Regularly visit your dental office for oral exams and professional cleanings. You should go to your dental maintenance visits twice per year, but only your dental health professional can tell you how often you should have your checkup and professional cleaning based on your needs. If you're unsure how to clean your mouth properly, ask your dental health professional to show you the correct technique. If you are experiencing symptoms of disease such as bleeding gums or discomfort, do not wait for your regular checkup because it may be a sign of a problem that requires immediate attention.

Wear a mouth guard if you play a sport. Mouth guards help prevent injuries by cushioning blows to your lips, teeth and jaw when playing sports. Not every Olympic athlete takes the precaution, but a mouth guard is the best protection against getting your teeth broken or knocked out. There are many types of mouth guards, so you will need to ask your dentist to help you decide which type is right for you.

Olympic athletes are viewed as healthy. But what does it really mean to be healthy? Oral health is an important part of your well-being. When you take care of your body, your mouth should be included — and it's simple to do.

Learn more about ways to improve oral health in the Colgate Oral Care resources.

About the author: Dianne L. Sefo is a dental hygienist and dental hygiene educator. She has been involved in multiple publications, has worked in private practices in New York and Southern California, and has been a faculty member at Monroe Community College, Concorde Careers College — San Diego, and New York University.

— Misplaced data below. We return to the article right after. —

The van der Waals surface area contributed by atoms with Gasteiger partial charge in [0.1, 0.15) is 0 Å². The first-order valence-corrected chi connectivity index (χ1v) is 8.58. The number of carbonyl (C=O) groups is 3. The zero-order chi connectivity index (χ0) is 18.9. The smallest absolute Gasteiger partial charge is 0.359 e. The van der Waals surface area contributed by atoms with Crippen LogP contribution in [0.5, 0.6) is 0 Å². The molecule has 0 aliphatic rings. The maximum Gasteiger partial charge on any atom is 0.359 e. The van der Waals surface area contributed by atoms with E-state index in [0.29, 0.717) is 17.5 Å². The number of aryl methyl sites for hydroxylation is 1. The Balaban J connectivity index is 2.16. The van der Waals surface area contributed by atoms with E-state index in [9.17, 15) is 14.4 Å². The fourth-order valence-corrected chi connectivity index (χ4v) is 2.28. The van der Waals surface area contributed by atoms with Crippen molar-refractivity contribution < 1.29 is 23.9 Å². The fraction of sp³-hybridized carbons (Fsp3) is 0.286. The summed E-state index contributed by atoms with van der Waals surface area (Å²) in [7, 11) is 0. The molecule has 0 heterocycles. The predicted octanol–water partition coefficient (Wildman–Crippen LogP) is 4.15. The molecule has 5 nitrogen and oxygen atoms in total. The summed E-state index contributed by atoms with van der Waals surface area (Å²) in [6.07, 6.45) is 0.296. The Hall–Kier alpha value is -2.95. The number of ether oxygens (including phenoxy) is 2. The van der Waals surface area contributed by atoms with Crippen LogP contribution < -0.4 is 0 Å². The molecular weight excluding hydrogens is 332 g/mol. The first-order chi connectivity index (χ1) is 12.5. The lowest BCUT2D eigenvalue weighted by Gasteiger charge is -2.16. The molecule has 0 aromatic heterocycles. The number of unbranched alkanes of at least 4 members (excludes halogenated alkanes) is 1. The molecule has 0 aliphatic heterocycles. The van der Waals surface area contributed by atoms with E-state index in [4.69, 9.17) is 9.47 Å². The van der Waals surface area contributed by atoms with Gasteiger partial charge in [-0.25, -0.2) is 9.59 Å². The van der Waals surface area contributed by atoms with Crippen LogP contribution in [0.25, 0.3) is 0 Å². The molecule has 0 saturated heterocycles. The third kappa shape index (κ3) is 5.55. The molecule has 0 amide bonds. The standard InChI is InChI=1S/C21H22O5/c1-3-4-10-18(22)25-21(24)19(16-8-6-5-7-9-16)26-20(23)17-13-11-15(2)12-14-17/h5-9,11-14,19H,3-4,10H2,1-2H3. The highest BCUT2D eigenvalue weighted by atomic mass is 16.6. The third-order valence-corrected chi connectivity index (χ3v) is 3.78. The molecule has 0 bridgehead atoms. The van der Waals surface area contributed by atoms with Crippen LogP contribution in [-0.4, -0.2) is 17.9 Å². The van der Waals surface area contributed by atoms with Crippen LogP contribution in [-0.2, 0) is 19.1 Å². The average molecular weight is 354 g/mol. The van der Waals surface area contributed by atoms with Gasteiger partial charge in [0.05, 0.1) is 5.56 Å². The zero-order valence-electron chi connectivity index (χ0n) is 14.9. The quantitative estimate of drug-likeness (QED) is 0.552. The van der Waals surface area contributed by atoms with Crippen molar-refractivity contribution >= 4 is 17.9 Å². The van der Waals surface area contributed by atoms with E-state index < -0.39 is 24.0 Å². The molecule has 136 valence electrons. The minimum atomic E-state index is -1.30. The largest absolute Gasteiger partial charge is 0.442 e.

What is fluoride?

Fluoride is a naturally occurring mineral compound found in water and soil. It is also present in foods and beverages at varying concentrations. Fluoride helps prevent tooth decay by making the entire tooth surface more resistant to acid attacks from the bacteria that live in the plaque on your teeth. Fluoride also promotes remineralization (adding minerals such as calcium back in to your teeth), which aids in repairing early decay before a cavity (hole) forms in the tooth. There are two ways to increase fluoride protection: topical and systemic applications.

What is topical fluoride?

Fluoridated toothpaste and floss are examples of topical fluoride.

Topical fluoride is applied directly to and absorbed by the surface of the teeth. It is found in personal oral hygiene products such as toothpastes and mouth rinses, which contain a safe and effective concentration of fluoride to fight tooth decay. These products are rinsed from the mouth without swallowing.

Professionally administered topical fluorides such as foams, gels or varnishes are applied by a dentist and left on for a few minutes, usually during a cleaning treatment. For patients with a high risk of cavities, the dentist may prescribe a special gel or toothpaste for daily home use.

What is systemic fluoride?

Systemic fluoride is taken into the body through consuming fluoridated water, fluoride supplements or foods and beverages. Once systemic fluoride is absorbed via the gastrointestinal tract, the blood distributes it throughout the entire body. Fluoride is then deposited into unerupted, developing teeth. Systemic fluoride is also found in saliva and it continually bathes the teeth, providing a topical application to protect teeth.

How do I know if my toothpaste contains fluoride?

Check the label on your toothpaste to see if fluoride is an ingredient. You should also check for the ADA (American Dental Association) Seal of Approval to ensure that your toothpaste contains the proper amount of fluoride. If it's not fluoridated, consider switching.

What is fluoridated water?